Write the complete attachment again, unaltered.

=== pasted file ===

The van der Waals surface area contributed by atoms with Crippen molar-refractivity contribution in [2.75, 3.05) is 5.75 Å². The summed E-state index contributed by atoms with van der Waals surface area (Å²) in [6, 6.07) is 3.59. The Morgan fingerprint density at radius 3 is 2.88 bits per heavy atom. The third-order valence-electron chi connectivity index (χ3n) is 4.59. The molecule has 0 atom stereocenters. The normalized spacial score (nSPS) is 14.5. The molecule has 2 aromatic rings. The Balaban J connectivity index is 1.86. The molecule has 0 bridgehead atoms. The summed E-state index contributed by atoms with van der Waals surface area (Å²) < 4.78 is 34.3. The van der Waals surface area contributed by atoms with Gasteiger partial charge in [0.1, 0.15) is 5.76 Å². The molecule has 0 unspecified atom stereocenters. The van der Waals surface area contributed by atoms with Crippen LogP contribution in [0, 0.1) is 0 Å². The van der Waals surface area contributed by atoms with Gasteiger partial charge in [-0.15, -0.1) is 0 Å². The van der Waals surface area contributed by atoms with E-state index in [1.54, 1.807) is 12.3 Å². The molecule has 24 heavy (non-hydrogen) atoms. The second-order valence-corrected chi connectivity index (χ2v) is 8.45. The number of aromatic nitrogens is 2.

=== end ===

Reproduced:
The van der Waals surface area contributed by atoms with Crippen molar-refractivity contribution in [2.75, 3.05) is 5.75 Å². The summed E-state index contributed by atoms with van der Waals surface area (Å²) in [6, 6.07) is 3.59. The Morgan fingerprint density at radius 3 is 2.88 bits per heavy atom. The third-order valence-electron chi connectivity index (χ3n) is 4.59. The molecule has 0 atom stereocenters. The normalized spacial score (nSPS) is 14.5. The molecule has 2 aromatic rings. The Balaban J connectivity index is 1.86. The molecule has 0 bridgehead atoms. The summed E-state index contributed by atoms with van der Waals surface area (Å²) < 4.78 is 34.3. The van der Waals surface area contributed by atoms with Gasteiger partial charge in [0.1, 0.15) is 5.76 Å². The molecule has 0 unspecified atom stereocenters. The van der Waals surface area contributed by atoms with Crippen LogP contribution in [0, 0.1) is 0 Å². The van der Waals surface area contributed by atoms with Gasteiger partial charge in [-0.15, -0.1) is 0 Å². The van der Waals surface area contributed by atoms with E-state index in [1.54, 1.807) is 12.3 Å². The molecule has 24 heavy (non-hydrogen) atoms. The second-order valence-corrected chi connectivity index (χ2v) is 8.45. The number of aromatic nitrogens is 2.